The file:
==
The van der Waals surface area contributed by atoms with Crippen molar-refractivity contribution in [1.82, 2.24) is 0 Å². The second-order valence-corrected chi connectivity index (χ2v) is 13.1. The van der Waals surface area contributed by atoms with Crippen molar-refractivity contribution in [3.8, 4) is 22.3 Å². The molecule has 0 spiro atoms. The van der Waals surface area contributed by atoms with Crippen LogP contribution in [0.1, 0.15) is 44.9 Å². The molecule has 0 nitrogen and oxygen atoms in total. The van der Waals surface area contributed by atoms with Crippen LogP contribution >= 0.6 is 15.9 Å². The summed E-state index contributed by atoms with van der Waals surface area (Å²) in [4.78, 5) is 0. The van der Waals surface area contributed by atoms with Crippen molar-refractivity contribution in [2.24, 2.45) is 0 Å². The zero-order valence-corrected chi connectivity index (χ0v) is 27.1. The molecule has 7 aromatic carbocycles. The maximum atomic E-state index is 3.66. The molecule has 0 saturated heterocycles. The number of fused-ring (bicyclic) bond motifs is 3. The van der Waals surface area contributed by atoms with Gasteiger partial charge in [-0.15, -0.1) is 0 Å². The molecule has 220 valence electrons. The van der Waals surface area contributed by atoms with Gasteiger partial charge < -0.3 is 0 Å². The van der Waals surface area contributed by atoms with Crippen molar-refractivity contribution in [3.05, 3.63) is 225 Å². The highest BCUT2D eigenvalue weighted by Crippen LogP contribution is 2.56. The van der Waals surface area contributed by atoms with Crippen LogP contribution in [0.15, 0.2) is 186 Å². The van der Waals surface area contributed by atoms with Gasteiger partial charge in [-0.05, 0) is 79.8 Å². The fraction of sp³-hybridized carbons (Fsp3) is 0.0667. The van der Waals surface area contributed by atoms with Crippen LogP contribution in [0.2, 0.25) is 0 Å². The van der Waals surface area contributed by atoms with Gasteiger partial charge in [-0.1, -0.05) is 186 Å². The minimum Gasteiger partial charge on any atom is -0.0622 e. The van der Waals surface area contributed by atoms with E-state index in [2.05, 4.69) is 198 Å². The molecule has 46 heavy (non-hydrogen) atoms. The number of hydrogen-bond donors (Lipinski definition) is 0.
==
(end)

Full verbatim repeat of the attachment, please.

The van der Waals surface area contributed by atoms with Crippen molar-refractivity contribution in [1.82, 2.24) is 0 Å². The second-order valence-corrected chi connectivity index (χ2v) is 13.1. The van der Waals surface area contributed by atoms with Crippen molar-refractivity contribution in [3.8, 4) is 22.3 Å². The molecule has 0 spiro atoms. The van der Waals surface area contributed by atoms with Crippen LogP contribution in [0.1, 0.15) is 44.9 Å². The molecule has 0 nitrogen and oxygen atoms in total. The van der Waals surface area contributed by atoms with Crippen LogP contribution >= 0.6 is 15.9 Å². The summed E-state index contributed by atoms with van der Waals surface area (Å²) in [4.78, 5) is 0. The van der Waals surface area contributed by atoms with Crippen molar-refractivity contribution in [2.24, 2.45) is 0 Å². The zero-order valence-corrected chi connectivity index (χ0v) is 27.1. The molecule has 7 aromatic carbocycles. The maximum atomic E-state index is 3.66. The molecule has 0 saturated heterocycles. The number of fused-ring (bicyclic) bond motifs is 3. The van der Waals surface area contributed by atoms with Gasteiger partial charge in [-0.15, -0.1) is 0 Å². The molecule has 220 valence electrons. The van der Waals surface area contributed by atoms with Gasteiger partial charge < -0.3 is 0 Å². The van der Waals surface area contributed by atoms with Crippen molar-refractivity contribution in [3.05, 3.63) is 225 Å². The highest BCUT2D eigenvalue weighted by Crippen LogP contribution is 2.56. The van der Waals surface area contributed by atoms with Crippen LogP contribution in [0.15, 0.2) is 186 Å². The van der Waals surface area contributed by atoms with Gasteiger partial charge in [-0.05, 0) is 79.8 Å². The fraction of sp³-hybridized carbons (Fsp3) is 0.0667. The van der Waals surface area contributed by atoms with Crippen LogP contribution in [0.2, 0.25) is 0 Å². The van der Waals surface area contributed by atoms with Gasteiger partial charge in [-0.1, -0.05) is 186 Å². The minimum Gasteiger partial charge on any atom is -0.0622 e. The van der Waals surface area contributed by atoms with E-state index in [2.05, 4.69) is 198 Å². The molecule has 46 heavy (non-hydrogen) atoms. The number of hydrogen-bond donors (Lipinski definition) is 0.